Examination of child poverty, child health and health care access data for the United States, one of the worlds's wealthiest nations, shows that the US fails to protect the health and well being of millions of American children. Almost 20% of this nation's children under age 18, and 25% of those under six live below the national poverty line. (Bennett and Li, 1998). Latino and African American child poverty rates are almost double. Health access data remain discouraging. In the absence of a universal access system, more than 10 million children were uninsured in 1997 with numbers rising. (Children's Defense Fund, 1998). The strong association between poverty and child health indicators have long been documented. Evidence mounts on the causal link between SES and poor health. (e.g., Link & Phelan, 1997). Permanent negative child health outcomes have been documented as have the positive effects of early economic interventions.
This paper examines the relationship between child poverty and health in the United States by reference to the standards developed by the United Nations Convention on the Rights of the Child and comparisons with other Western countries.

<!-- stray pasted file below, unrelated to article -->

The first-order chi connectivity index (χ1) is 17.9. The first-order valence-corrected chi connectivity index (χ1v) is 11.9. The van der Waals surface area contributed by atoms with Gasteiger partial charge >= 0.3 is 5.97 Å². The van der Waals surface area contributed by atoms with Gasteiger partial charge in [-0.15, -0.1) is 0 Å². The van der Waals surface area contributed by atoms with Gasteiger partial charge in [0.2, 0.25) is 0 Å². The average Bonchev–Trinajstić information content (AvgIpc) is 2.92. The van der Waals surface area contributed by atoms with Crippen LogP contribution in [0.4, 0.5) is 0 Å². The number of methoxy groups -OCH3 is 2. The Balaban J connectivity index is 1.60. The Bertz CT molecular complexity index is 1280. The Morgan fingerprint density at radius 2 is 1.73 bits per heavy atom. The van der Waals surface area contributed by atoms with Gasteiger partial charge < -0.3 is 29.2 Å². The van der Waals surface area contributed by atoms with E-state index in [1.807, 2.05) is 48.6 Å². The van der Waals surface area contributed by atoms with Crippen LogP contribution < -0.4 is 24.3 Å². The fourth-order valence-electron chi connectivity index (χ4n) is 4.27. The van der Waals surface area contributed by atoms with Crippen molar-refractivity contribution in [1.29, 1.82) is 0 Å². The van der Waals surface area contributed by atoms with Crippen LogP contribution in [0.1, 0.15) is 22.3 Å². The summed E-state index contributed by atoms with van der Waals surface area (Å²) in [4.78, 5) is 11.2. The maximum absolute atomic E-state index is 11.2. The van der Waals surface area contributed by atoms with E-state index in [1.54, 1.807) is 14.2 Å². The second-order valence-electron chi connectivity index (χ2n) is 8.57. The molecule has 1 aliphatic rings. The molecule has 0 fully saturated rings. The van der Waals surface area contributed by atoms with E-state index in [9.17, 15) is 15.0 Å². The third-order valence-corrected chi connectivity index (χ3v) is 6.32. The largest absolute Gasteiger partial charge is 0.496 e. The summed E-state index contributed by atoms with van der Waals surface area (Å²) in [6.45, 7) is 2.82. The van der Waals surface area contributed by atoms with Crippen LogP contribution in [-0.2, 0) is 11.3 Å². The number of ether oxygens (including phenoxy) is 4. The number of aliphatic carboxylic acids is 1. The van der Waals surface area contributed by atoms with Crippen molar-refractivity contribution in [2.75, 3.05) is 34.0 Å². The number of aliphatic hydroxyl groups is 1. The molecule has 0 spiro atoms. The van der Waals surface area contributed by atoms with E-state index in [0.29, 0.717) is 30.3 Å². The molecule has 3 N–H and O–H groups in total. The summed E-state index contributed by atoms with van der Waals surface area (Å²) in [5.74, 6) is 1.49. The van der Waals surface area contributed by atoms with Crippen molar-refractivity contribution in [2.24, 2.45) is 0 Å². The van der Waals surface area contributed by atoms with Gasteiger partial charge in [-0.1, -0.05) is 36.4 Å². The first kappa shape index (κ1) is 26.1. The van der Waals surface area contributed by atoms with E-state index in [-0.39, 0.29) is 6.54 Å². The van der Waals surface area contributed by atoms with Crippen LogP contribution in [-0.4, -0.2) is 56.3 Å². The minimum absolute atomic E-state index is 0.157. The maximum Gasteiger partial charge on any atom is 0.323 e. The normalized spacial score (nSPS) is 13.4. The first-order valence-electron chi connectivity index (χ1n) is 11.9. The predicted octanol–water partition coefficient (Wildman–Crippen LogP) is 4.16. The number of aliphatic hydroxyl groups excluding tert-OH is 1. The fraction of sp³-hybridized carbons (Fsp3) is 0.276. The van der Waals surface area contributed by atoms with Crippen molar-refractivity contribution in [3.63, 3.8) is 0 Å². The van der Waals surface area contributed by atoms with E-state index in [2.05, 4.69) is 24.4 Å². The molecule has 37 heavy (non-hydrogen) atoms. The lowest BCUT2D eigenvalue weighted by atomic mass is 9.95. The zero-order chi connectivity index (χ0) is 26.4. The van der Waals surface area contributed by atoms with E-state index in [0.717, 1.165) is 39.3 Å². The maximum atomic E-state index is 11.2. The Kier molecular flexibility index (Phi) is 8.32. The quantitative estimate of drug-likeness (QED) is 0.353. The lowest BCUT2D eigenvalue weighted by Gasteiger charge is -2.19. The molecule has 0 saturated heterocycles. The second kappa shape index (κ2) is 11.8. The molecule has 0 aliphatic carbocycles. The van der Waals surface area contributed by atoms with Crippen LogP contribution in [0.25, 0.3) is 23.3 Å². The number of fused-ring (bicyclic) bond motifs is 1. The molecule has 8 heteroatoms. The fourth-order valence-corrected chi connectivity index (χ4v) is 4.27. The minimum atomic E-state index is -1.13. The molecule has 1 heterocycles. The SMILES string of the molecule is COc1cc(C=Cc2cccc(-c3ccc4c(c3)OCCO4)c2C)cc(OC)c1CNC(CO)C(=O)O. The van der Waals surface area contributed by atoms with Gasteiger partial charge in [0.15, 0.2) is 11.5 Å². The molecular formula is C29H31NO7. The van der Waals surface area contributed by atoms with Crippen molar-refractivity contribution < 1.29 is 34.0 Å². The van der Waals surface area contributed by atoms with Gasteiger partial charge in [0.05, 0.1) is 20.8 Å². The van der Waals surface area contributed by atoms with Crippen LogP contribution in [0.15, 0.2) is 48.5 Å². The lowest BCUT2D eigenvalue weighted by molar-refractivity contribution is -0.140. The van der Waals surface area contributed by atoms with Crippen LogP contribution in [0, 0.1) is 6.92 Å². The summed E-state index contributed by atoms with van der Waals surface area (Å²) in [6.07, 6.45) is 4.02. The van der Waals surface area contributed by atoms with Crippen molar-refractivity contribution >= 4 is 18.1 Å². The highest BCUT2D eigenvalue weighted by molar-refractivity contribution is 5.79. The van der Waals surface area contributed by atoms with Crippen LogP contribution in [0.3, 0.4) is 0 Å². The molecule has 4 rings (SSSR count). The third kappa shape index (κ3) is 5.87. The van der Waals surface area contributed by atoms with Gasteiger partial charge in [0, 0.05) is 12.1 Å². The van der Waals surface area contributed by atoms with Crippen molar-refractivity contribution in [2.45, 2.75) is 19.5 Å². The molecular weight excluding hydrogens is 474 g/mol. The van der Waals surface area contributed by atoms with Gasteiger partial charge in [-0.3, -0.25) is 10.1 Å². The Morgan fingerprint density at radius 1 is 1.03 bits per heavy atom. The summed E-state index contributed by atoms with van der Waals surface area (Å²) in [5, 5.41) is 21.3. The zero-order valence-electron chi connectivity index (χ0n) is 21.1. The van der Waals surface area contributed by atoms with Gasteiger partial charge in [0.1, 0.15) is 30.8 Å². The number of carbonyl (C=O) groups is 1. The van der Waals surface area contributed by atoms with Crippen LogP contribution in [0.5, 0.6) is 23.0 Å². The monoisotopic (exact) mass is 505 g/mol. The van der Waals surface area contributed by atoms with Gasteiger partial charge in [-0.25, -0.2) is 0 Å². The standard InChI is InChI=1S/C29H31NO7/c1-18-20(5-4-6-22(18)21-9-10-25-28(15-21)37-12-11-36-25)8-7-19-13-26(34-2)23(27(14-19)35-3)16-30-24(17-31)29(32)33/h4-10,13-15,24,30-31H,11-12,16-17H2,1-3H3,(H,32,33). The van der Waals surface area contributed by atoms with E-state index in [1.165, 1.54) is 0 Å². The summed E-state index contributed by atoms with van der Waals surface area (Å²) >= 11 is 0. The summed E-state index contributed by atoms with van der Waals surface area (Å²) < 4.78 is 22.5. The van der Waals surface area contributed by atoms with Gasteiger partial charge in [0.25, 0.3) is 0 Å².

Learning Objectives: At the conclusion of this verbal presentation, the participant will be able to: 1. Identify three major themes characterizing US health policy as it affects child health outcomes. 2. Identify key features of child poverty rates, including differences between minority and Caucasian children. 3. Identify three or more negative child health outcomes associated with lack of access to health care. 4. Compare US and other industrialized nations' child poverty rates and child health outcomes. 5. Identify the UN standards pertaining to child health as stated in the UN Convention on the Rights of the Child
Keywords: Poverty, International
Presenting author's disclosure statement:
Organization/institution whose products or services will be discussed: Standards set by UN Convention on the Rights of the Child will be discussed
I do not have any significant financial interest/arrangement or affiliation with any organization/institution whose products or services are being discussed in this session.
The 128th Annual Meeting of APHA